When I moved to Fresno last summer, it was hot. It was July, I was in a brand-new city and I was completely alone. I moved into my apartment and quickly found out there is not a whole lot one wants to do when its 300-350 degrees outside every day, all the time…even when the sun goes down.
So I started messing around on my guitar. Suddenly, I started picking this chord progression I had never played before. The sound of what I was playing sparked words, which eventually became verses and choruses. The song, now titled “Drowning Man,” is about the process of surrendering my will to the Father. The song is about how Jesus still chooses to surround me even when I feel like I am the worst offender. After writing “Drowning Man,” I decided to film it and put it on Facebook. Almost instantly people started commenting about how the song was “singing right into their soul,” and perfectly described their experience as a Christian fighting through the ups and downs of life. I began to feel this song was part of a larger story. As I read the comments and replayed the song over and over, I received inspiration to develop that story into a one-man, acoustic musical about Adam and Eve called The Adam Bomb.
For a long time, I had had this idea of creating some sort of theater piece centered on Adam and Eve, but I could never figure it out. I knew that, one: I don’t enjoy “Bible plays” or “church dramas,” as they are usually poorly constructed/performed/costumed (enough burlap and felt already!), and two: I didn’t want to create a corny, churchy, family movie. As an artist, I’ve often been frustrated with “Christian Art” because it doesn’t feel like a true representation of what it is to follow Jesus. The characters sort of get into trouble, but then get out relatively unscathed. They kind of go through some hard times, but then everything’s fine because their beautiful husband or wife and wonderful children stood by their side and never doubted them. Ultimately, truth and reality seem to be lacking from many pieces of “Christian Art.”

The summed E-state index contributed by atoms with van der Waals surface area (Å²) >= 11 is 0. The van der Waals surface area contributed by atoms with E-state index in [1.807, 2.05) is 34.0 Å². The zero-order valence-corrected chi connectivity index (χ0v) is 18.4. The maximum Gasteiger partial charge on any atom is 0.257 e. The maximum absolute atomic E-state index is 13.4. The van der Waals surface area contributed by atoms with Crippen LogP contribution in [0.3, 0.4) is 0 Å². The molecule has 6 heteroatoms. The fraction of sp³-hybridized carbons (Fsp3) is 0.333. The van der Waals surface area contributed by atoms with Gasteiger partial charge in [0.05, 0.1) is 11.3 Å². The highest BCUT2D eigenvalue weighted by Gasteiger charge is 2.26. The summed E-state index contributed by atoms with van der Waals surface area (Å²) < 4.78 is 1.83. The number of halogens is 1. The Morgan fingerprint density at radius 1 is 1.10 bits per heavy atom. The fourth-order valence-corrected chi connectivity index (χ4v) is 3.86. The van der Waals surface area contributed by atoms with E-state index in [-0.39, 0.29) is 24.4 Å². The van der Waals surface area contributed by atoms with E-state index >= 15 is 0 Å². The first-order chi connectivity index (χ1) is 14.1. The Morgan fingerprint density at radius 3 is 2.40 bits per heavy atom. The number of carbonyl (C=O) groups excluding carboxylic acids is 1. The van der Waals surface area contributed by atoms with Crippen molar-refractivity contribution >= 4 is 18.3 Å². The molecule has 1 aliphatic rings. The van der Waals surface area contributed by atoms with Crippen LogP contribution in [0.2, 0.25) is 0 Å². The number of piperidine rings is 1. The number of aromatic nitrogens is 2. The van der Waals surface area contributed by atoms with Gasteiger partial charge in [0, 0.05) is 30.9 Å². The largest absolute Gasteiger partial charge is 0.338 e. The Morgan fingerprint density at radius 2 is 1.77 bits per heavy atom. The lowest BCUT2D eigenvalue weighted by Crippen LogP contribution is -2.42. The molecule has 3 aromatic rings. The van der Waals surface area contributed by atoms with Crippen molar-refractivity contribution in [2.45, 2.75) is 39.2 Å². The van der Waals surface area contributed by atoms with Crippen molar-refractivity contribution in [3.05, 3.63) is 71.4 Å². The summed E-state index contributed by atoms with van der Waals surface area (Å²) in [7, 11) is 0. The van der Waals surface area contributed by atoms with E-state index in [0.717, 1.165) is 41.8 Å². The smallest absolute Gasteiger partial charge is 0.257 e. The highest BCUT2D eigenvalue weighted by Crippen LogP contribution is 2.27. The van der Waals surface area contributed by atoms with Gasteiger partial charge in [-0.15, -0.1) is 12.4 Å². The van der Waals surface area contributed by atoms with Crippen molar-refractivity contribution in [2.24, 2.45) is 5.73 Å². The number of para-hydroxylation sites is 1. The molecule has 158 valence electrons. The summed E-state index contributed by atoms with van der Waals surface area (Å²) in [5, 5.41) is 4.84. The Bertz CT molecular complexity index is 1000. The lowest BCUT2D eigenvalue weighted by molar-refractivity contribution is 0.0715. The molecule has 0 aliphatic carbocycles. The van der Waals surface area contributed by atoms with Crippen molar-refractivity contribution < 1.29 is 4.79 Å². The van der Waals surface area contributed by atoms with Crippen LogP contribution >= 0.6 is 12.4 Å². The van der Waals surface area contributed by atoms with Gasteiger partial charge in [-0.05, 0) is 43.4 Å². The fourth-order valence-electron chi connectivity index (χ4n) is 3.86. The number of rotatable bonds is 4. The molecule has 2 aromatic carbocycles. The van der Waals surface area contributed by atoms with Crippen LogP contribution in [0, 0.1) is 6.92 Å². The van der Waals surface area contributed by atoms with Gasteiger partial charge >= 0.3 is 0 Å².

To me, the Christian experience is one of intensity. We worship intensely, have intense pain, intense questions and intense joy. When that “Drowning Man” came out on paper I knew there was something innately true in it—we are all messes traveling toward our heavenly home, and God meets us in the midst of it all. We experience things like shame, self-hatred, depression and wickedness. With this in mind, I started crafting The Adam Bomb.
My goal was to create something in tandem with the Holy Spirit. I wanted the Spirit to write it, and me to type it. That turned out to be very much the way it was. Ideas would pop up as I was writing, and scenes would appear. The show is in my voice, and with my sense of humor, but there are many moments that hit on deep truths I didn’t plan on writing about.
The premise of The Adam Bomb is this: Adam and Eve have been removed from the garden, and Cain is serving time for murdering Abel. Adam and Eve are trying to figure out how to move on after their entire world has fallen apart. Adam is now homeless and plays his guitar on the street corner for cash. Eve is in a new relationship with a guy named Tim. Oh yeah, and it all takes place today. Oh yeah again, I play Adam, Eve and Tim because it’s a one-man show. That makes sense, right? The reason it takes place today is because it forces the audience to deal with characters from the Bible as real people. We don’t see them as fig leaf wearing cartoons, but rather, a modern husband and wife, father and mother, who have lost their way, as well as their son(s). This is a story you could easily find in our headlines today. The show impacts audiences deeply because of the present, totally relatable nature of the characters and their circumstances.